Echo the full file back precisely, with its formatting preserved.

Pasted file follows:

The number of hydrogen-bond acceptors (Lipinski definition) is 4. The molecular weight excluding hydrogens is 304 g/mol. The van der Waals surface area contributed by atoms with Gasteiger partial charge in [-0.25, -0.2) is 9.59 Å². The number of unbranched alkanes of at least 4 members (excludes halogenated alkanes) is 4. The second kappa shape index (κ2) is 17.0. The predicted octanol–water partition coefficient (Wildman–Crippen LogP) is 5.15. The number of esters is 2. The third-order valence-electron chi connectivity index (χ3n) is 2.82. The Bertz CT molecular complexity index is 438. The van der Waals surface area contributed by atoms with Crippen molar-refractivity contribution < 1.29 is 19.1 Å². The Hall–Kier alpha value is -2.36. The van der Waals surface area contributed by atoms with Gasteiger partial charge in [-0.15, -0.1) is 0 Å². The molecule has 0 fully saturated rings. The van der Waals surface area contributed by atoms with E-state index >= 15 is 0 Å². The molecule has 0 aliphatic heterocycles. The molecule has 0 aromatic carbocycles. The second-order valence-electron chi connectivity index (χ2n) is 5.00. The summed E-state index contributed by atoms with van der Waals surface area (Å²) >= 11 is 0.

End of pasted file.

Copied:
The number of hydrogen-bond acceptors (Lipinski definition) is 4. The molecular weight excluding hydrogens is 304 g/mol. The van der Waals surface area contributed by atoms with Gasteiger partial charge in [-0.25, -0.2) is 9.59 Å². The number of unbranched alkanes of at least 4 members (excludes halogenated alkanes) is 4. The second kappa shape index (κ2) is 17.0. The predicted octanol–water partition coefficient (Wildman–Crippen LogP) is 5.15. The number of esters is 2. The third-order valence-electron chi connectivity index (χ3n) is 2.82. The Bertz CT molecular complexity index is 438. The van der Waals surface area contributed by atoms with Crippen molar-refractivity contribution < 1.29 is 19.1 Å². The Hall–Kier alpha value is -2.36. The van der Waals surface area contributed by atoms with Gasteiger partial charge in [-0.15, -0.1) is 0 Å². The molecule has 0 fully saturated rings. The van der Waals surface area contributed by atoms with E-state index >= 15 is 0 Å². The molecule has 0 aliphatic heterocycles. The molecule has 0 aromatic carbocycles. The second-order valence-electron chi connectivity index (χ2n) is 5.00. The summed E-state index contributed by atoms with van der Waals surface area (Å²) >= 11 is 0.